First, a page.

Typically represents learned behaviors related to negative thinking

Sabotages problem-solvingIs unlikely to improve the oddsCan be unlearned

To change the way you feel, you must change the way you think!

#1 UpshiftingArlene R. Taylor PhD Realizations Inc

Identify symptoms you tend toexhibit when you are downshifted

sighing, defending, stonewalling, arguing,crying, yelling, avoiding, pouting, whining, fighting, bullying, jumping to conclusions, taking things personally, overreacting, isolating, overcomplying, overconforming

Sadness in response to a situation of lossmay or may not involve downshifting

Anxiety Gender DifferencesArlene R. Taylor PhD Realizations Inc

Boy Brains

More difficulty coping with parental fighting or divorce

The effects are more intense and last longer

Girl Brains

More difficulty coping with death or permanent separation

#2 UpshiftingArlene R. Taylor PhD Realizations Inc

Identify factors that have triggered your downshifting in the past -- so you can be better prepared in the future

Trauma or crisis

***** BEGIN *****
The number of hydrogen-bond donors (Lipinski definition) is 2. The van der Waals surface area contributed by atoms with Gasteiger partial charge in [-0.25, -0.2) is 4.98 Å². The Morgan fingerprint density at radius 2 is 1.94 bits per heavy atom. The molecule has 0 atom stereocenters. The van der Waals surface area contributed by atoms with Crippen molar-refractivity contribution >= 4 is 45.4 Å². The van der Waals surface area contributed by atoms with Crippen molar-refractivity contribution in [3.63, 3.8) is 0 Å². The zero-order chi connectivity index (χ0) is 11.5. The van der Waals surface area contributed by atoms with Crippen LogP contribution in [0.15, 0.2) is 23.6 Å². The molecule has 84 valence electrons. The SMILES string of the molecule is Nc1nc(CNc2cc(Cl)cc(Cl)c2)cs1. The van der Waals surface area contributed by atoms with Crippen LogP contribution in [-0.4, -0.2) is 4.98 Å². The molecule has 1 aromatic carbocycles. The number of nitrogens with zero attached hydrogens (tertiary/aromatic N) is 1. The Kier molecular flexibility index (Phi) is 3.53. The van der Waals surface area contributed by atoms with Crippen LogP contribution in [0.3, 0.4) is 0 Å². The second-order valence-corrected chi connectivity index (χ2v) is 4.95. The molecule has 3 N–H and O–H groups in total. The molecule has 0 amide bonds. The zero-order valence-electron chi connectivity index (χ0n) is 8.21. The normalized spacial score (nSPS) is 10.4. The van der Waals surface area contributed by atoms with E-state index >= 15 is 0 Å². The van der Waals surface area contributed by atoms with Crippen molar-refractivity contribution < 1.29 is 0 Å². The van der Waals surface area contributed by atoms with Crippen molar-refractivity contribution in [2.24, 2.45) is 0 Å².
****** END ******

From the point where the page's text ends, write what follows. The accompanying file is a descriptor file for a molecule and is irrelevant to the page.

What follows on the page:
Illness, fatigue, over-work

Perceived negative experiences

What others have said to / about you

#3 UpshiftingArlene R. Taylor PhD Realizations Inc

Identify patterns of behavior you tend toexhibit related to your downshifting

Offender, victim, or other?

When and where?

Appropriate or not?

Length of time downshifted?

Your Strategies Arlene R. Taylor PhD Realizations Inc

Upshift using a pre-planned strategy

Think of something funny and choose to laughEngage in positive self-talkSing, meditate, pray, recite a mantraExercise (especially cross-lateral)Access your support system

Strategies, ContdArlene R. Taylor PhD Realizations Inc

Picture yourself in a safe place Contract with yourself to deal with it later in the day

Engage in a task over whichyou can have some control

Identify something to appreciate (it is physiologically impossible to be fearful and appreciative at the same time)

Practical SummaryArlene R. Taylor PhD Realizations Inc

Downshifting typically occurs automatically

Develop strategies to prevent unnecessary downshifting

Learn to identify quickly when you are in a downshifted state

Pre-plan strategies to upshift as quickly as appropriate